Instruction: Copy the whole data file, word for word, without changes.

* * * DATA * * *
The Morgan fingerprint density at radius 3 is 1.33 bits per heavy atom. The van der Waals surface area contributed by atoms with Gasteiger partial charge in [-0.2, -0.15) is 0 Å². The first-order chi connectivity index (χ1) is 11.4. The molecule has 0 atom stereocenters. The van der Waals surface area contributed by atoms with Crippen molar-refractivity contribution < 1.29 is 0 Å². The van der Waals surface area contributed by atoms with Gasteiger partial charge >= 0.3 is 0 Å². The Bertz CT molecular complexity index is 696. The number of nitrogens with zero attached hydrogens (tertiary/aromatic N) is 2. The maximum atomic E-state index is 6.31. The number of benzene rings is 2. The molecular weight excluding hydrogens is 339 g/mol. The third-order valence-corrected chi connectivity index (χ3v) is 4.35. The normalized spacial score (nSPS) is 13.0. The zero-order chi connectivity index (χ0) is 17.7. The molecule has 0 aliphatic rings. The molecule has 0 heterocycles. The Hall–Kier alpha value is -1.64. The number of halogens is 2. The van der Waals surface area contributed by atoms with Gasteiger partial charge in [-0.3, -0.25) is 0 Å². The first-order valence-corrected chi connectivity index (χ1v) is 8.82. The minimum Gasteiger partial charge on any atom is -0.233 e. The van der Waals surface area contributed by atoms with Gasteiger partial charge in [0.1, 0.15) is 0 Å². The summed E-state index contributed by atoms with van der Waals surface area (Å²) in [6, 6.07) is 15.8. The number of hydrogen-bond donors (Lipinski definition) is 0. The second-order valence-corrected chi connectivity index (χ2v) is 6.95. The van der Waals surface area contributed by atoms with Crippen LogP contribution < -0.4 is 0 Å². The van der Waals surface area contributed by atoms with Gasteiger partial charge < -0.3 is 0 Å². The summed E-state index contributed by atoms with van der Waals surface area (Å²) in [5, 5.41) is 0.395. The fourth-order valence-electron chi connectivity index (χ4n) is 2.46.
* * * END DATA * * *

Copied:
The Morgan fingerprint density at radius 3 is 1.33 bits per heavy atom. The van der Waals surface area contributed by atoms with Gasteiger partial charge in [-0.2, -0.15) is 0 Å². The first-order chi connectivity index (χ1) is 11.4. The molecule has 0 atom stereocenters. The van der Waals surface area contributed by atoms with Crippen molar-refractivity contribution < 1.29 is 0 Å². The van der Waals surface area contributed by atoms with Gasteiger partial charge >= 0.3 is 0 Å². The Bertz CT molecular complexity index is 696. The number of nitrogens with zero attached hydrogens (tertiary/aromatic N) is 2. The maximum atomic E-state index is 6.31. The number of benzene rings is 2. The molecular weight excluding hydrogens is 339 g/mol. The third-order valence-corrected chi connectivity index (χ3v) is 4.35. The normalized spacial score (nSPS) is 13.0. The zero-order chi connectivity index (χ0) is 17.7. The molecule has 0 aliphatic rings. The molecule has 0 heterocycles. The Hall–Kier alpha value is -1.64. The number of halogens is 2. The van der Waals surface area contributed by atoms with Gasteiger partial charge in [-0.3, -0.25) is 0 Å². The first-order valence-corrected chi connectivity index (χ1v) is 8.82. The minimum Gasteiger partial charge on any atom is -0.233 e. The van der Waals surface area contributed by atoms with Gasteiger partial charge in [0.1, 0.15) is 0 Å². The summed E-state index contributed by atoms with van der Waals surface area (Å²) in [6, 6.07) is 15.8. The number of hydrogen-bond donors (Lipinski definition) is 0. The second-order valence-corrected chi connectivity index (χ2v) is 6.95. The van der Waals surface area contributed by atoms with Crippen LogP contribution < -0.4 is 0 Å². The van der Waals surface area contributed by atoms with Gasteiger partial charge < -0.3 is 0 Å². The summed E-state index contributed by atoms with van der Waals surface area (Å²) in [5, 5.41) is 0.395. The fourth-order valence-electron chi connectivity index (χ4n) is 2.46.